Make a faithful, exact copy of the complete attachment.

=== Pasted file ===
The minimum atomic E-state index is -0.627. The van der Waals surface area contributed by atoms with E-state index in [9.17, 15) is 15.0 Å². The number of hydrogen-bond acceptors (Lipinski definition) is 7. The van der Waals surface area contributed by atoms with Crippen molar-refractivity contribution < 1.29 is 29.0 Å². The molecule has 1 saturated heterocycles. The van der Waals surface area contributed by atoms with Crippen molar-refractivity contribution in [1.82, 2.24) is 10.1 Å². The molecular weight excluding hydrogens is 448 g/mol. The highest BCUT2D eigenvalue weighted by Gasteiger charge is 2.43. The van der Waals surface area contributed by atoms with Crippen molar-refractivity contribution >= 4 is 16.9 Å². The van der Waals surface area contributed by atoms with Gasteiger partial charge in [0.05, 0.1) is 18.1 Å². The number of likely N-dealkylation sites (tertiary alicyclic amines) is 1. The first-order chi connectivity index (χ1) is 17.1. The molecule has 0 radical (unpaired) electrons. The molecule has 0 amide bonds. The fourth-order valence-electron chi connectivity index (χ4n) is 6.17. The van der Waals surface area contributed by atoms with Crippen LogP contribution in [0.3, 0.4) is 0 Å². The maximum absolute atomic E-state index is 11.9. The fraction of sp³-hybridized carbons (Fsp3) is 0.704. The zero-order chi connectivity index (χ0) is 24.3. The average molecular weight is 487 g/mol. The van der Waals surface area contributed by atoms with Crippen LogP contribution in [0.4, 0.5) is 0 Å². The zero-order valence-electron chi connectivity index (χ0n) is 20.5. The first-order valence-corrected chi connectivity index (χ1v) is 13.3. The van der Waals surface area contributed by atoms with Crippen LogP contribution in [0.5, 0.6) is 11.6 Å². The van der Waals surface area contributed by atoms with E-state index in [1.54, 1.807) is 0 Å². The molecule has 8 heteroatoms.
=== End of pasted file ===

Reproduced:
The minimum atomic E-state index is -0.627. The van der Waals surface area contributed by atoms with E-state index in [9.17, 15) is 15.0 Å². The number of hydrogen-bond acceptors (Lipinski definition) is 7. The van der Waals surface area contributed by atoms with Crippen molar-refractivity contribution < 1.29 is 29.0 Å². The molecule has 1 saturated heterocycles. The van der Waals surface area contributed by atoms with Crippen molar-refractivity contribution in [1.82, 2.24) is 10.1 Å². The molecular weight excluding hydrogens is 448 g/mol. The highest BCUT2D eigenvalue weighted by Gasteiger charge is 2.43. The van der Waals surface area contributed by atoms with Crippen molar-refractivity contribution >= 4 is 16.9 Å². The van der Waals surface area contributed by atoms with Gasteiger partial charge in [0.05, 0.1) is 18.1 Å². The number of likely N-dealkylation sites (tertiary alicyclic amines) is 1. The first-order chi connectivity index (χ1) is 17.1. The molecule has 0 radical (unpaired) electrons. The molecule has 0 amide bonds. The fourth-order valence-electron chi connectivity index (χ4n) is 6.17. The van der Waals surface area contributed by atoms with Crippen LogP contribution in [0.3, 0.4) is 0 Å². The maximum absolute atomic E-state index is 11.9. The fraction of sp³-hybridized carbons (Fsp3) is 0.704. The zero-order chi connectivity index (χ0) is 24.3. The average molecular weight is 487 g/mol. The van der Waals surface area contributed by atoms with Crippen LogP contribution in [0.4, 0.5) is 0 Å². The zero-order valence-electron chi connectivity index (χ0n) is 20.5. The first-order valence-corrected chi connectivity index (χ1v) is 13.3. The van der Waals surface area contributed by atoms with Crippen LogP contribution in [0.5, 0.6) is 11.6 Å². The van der Waals surface area contributed by atoms with E-state index in [1.54, 1.807) is 0 Å². The molecule has 8 heteroatoms.